A Murray State University professor is spearheading a study on the movements of Asian carp in Kentucky Lake.
The Kentucky Department of Fish and Wildlife is providing MSU with a grant of just under $60,000 for the project. Dr. Tim Spier says the study is unique because most research on Asian carp has been done on large, open rivers and less information is available on the carp in large reservoirs like Kentucky Lake.
“We are very interested in finding out if the fish are traveling between the rivers and the lake, if they’re coming through the locks at the dam. We’re interested to see how far up the river they go. We are very interested to see if it’s a separate population in the lake versus in the Ohio River and the Mississippi River,” Spier said.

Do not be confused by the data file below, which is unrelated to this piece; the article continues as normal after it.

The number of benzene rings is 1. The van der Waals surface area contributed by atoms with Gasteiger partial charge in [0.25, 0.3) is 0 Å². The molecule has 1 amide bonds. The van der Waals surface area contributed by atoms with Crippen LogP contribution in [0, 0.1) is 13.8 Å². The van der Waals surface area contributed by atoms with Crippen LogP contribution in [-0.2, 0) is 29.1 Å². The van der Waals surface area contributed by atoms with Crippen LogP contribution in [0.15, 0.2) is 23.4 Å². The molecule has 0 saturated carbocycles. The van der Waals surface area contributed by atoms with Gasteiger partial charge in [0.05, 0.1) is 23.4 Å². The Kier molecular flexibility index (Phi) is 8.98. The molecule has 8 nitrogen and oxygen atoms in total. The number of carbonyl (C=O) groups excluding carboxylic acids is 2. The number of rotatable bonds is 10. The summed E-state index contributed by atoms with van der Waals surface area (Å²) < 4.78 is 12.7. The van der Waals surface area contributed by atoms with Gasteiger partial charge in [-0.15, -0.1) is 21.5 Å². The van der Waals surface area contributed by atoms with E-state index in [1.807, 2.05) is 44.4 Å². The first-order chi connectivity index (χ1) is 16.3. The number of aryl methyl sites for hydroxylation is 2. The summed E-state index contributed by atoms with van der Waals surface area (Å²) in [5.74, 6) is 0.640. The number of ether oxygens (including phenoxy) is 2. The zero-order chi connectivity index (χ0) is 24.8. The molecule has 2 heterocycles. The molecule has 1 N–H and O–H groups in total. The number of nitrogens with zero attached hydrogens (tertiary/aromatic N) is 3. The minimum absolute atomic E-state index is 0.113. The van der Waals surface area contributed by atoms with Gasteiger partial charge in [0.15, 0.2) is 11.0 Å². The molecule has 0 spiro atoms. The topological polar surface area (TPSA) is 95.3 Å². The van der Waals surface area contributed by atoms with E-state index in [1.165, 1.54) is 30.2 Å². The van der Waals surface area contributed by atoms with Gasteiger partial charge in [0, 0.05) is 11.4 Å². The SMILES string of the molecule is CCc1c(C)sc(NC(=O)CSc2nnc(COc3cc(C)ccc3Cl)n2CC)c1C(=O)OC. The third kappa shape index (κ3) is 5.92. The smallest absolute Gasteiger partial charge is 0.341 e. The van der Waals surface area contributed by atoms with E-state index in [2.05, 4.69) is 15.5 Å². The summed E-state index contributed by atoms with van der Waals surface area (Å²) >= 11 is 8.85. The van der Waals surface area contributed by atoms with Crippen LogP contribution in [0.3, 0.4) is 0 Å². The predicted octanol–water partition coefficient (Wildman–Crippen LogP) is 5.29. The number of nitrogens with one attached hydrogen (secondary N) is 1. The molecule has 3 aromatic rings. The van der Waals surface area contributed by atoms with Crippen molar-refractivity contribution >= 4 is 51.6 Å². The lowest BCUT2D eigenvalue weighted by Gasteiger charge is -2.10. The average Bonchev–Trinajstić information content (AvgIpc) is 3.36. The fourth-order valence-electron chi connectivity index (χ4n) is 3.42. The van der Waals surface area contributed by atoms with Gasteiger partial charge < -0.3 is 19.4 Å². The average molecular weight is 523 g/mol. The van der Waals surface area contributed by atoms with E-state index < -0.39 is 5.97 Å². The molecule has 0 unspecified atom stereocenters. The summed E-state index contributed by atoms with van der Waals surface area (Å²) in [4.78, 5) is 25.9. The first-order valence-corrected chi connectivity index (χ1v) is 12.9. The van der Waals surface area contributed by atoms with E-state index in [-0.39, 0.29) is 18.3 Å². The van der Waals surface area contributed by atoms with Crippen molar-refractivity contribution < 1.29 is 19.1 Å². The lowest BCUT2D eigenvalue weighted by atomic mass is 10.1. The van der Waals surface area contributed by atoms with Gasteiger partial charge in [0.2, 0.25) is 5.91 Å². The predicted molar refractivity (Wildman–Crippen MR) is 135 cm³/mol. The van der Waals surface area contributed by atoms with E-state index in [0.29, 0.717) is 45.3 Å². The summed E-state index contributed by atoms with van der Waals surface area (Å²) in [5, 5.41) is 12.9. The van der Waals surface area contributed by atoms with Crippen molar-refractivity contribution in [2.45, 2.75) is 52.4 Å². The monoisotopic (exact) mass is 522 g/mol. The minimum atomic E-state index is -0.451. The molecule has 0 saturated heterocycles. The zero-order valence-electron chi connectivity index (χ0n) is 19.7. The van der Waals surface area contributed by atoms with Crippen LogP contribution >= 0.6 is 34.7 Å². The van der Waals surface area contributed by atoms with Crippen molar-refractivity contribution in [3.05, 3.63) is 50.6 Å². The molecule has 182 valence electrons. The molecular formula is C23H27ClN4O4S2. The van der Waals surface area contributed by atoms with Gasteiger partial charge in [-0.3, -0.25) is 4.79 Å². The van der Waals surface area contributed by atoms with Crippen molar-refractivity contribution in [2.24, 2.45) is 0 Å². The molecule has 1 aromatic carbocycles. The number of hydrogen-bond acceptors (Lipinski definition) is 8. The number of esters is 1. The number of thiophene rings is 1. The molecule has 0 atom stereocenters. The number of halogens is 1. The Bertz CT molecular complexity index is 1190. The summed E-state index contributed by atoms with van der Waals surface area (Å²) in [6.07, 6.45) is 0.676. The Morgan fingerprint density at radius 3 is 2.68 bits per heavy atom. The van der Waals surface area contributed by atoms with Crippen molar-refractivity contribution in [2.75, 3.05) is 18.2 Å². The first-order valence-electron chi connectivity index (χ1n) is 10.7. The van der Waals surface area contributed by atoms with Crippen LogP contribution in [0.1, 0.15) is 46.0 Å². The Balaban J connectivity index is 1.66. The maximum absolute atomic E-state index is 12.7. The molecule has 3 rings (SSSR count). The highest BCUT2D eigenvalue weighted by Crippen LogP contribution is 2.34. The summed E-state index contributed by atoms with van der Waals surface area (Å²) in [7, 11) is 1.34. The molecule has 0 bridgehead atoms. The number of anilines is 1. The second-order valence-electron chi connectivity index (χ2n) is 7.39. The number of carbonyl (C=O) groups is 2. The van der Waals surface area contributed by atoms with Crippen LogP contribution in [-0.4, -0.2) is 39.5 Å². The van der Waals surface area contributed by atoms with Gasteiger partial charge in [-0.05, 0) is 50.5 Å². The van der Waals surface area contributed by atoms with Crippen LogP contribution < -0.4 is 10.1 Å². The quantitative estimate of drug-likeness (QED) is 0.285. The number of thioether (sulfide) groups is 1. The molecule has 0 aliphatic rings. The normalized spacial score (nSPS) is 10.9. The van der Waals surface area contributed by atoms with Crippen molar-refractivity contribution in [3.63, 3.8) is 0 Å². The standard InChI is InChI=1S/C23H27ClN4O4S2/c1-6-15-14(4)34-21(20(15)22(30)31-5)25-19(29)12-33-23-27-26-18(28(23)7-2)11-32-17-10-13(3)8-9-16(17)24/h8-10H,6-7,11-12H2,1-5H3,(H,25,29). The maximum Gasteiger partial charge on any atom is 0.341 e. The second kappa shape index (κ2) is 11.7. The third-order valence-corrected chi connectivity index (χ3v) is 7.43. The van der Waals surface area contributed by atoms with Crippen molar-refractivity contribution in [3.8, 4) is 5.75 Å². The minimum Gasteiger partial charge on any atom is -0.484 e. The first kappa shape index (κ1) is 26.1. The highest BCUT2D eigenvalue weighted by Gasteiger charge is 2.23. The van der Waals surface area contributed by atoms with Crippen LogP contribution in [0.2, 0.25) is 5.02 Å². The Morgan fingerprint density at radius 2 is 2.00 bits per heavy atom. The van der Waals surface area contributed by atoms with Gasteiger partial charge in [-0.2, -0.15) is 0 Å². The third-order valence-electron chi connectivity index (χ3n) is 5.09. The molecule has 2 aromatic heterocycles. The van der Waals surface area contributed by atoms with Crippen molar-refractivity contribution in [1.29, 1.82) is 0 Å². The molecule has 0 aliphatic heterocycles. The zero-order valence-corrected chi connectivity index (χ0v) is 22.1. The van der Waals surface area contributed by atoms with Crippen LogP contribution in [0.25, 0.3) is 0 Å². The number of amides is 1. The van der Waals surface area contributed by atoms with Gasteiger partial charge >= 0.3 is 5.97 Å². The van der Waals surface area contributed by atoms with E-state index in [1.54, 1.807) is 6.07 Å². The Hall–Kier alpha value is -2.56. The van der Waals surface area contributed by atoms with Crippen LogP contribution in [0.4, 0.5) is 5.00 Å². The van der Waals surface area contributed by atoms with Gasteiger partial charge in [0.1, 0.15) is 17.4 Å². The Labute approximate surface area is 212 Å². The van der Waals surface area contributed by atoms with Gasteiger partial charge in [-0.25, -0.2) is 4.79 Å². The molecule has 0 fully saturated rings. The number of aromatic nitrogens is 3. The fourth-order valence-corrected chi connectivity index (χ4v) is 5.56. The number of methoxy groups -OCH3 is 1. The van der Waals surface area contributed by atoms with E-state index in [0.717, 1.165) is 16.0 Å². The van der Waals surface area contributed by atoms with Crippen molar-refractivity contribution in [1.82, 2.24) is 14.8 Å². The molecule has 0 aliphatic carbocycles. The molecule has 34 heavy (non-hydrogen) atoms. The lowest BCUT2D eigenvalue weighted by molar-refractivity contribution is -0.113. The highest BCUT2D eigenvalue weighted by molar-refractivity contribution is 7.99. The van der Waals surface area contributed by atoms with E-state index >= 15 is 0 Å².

Spier says it’s important to gather more information on Asian carp to have a better chance at controlling the invasive fish, which could negatively impact native species.
KFW Fisheries Program Coordinator Neal Jackson says researchers will surgically implant sonic tags in the bellies of 50 silver carp, a species of Asian carp. Receivers will pick up the fish’s location as they swim by, allowing researchers to track their movements. Jackson says the goal is to provide commercial fishermen with data that will help them catch more Asian carp.
“They can overpopulate an area fairly quickly and as a result potentially impact native species. What our interest is, is to reduce that impact as much as we can and the only tool available to us right now is commercial fishing or removing Asian carp from the water,” Jackson said.
Jackson says he hopes the initial project will spark interest in funding for further research.